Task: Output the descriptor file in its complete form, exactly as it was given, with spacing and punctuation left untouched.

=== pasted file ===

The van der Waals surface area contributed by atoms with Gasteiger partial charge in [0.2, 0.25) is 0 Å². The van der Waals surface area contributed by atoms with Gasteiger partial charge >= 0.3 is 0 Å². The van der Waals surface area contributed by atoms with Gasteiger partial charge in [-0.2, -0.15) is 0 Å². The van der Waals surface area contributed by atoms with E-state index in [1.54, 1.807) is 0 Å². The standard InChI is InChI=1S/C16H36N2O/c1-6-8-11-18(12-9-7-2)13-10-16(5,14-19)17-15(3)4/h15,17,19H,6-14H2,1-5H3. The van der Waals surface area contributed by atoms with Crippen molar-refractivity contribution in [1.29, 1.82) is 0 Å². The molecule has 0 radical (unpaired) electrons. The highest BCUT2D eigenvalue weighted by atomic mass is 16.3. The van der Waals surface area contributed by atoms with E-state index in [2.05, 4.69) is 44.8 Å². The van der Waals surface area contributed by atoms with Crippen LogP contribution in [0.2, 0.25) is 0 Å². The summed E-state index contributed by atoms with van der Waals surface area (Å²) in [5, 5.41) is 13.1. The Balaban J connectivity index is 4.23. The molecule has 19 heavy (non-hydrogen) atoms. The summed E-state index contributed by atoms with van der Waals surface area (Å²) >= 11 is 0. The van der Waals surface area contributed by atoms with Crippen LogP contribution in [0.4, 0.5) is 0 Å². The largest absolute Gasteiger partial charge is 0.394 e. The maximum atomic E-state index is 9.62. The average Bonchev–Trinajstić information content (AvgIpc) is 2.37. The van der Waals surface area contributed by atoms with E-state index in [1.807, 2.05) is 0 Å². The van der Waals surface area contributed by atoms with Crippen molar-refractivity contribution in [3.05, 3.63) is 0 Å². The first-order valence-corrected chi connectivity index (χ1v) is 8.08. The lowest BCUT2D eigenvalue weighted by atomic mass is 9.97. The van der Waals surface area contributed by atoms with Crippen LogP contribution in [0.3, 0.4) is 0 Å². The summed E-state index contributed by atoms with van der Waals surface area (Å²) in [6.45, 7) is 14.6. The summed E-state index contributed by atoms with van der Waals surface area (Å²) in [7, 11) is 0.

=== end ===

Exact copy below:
The van der Waals surface area contributed by atoms with Gasteiger partial charge in [0.2, 0.25) is 0 Å². The van der Waals surface area contributed by atoms with Gasteiger partial charge >= 0.3 is 0 Å². The van der Waals surface area contributed by atoms with Gasteiger partial charge in [-0.2, -0.15) is 0 Å². The van der Waals surface area contributed by atoms with E-state index in [1.54, 1.807) is 0 Å². The standard InChI is InChI=1S/C16H36N2O/c1-6-8-11-18(12-9-7-2)13-10-16(5,14-19)17-15(3)4/h15,17,19H,6-14H2,1-5H3. The van der Waals surface area contributed by atoms with Crippen molar-refractivity contribution in [1.29, 1.82) is 0 Å². The molecule has 0 radical (unpaired) electrons. The highest BCUT2D eigenvalue weighted by atomic mass is 16.3. The van der Waals surface area contributed by atoms with E-state index in [2.05, 4.69) is 44.8 Å². The van der Waals surface area contributed by atoms with Crippen LogP contribution in [0.2, 0.25) is 0 Å². The summed E-state index contributed by atoms with van der Waals surface area (Å²) in [5, 5.41) is 13.1. The Balaban J connectivity index is 4.23. The molecule has 19 heavy (non-hydrogen) atoms. The summed E-state index contributed by atoms with van der Waals surface area (Å²) >= 11 is 0. The van der Waals surface area contributed by atoms with Crippen LogP contribution in [0.4, 0.5) is 0 Å². The largest absolute Gasteiger partial charge is 0.394 e. The maximum atomic E-state index is 9.62. The average Bonchev–Trinajstić information content (AvgIpc) is 2.37. The van der Waals surface area contributed by atoms with E-state index in [1.807, 2.05) is 0 Å². The van der Waals surface area contributed by atoms with Crippen molar-refractivity contribution in [3.05, 3.63) is 0 Å². The first-order valence-corrected chi connectivity index (χ1v) is 8.08. The lowest BCUT2D eigenvalue weighted by atomic mass is 9.97. The van der Waals surface area contributed by atoms with Crippen LogP contribution in [0.3, 0.4) is 0 Å². The summed E-state index contributed by atoms with van der Waals surface area (Å²) in [6.45, 7) is 14.6. The summed E-state index contributed by atoms with van der Waals surface area (Å²) in [7, 11) is 0.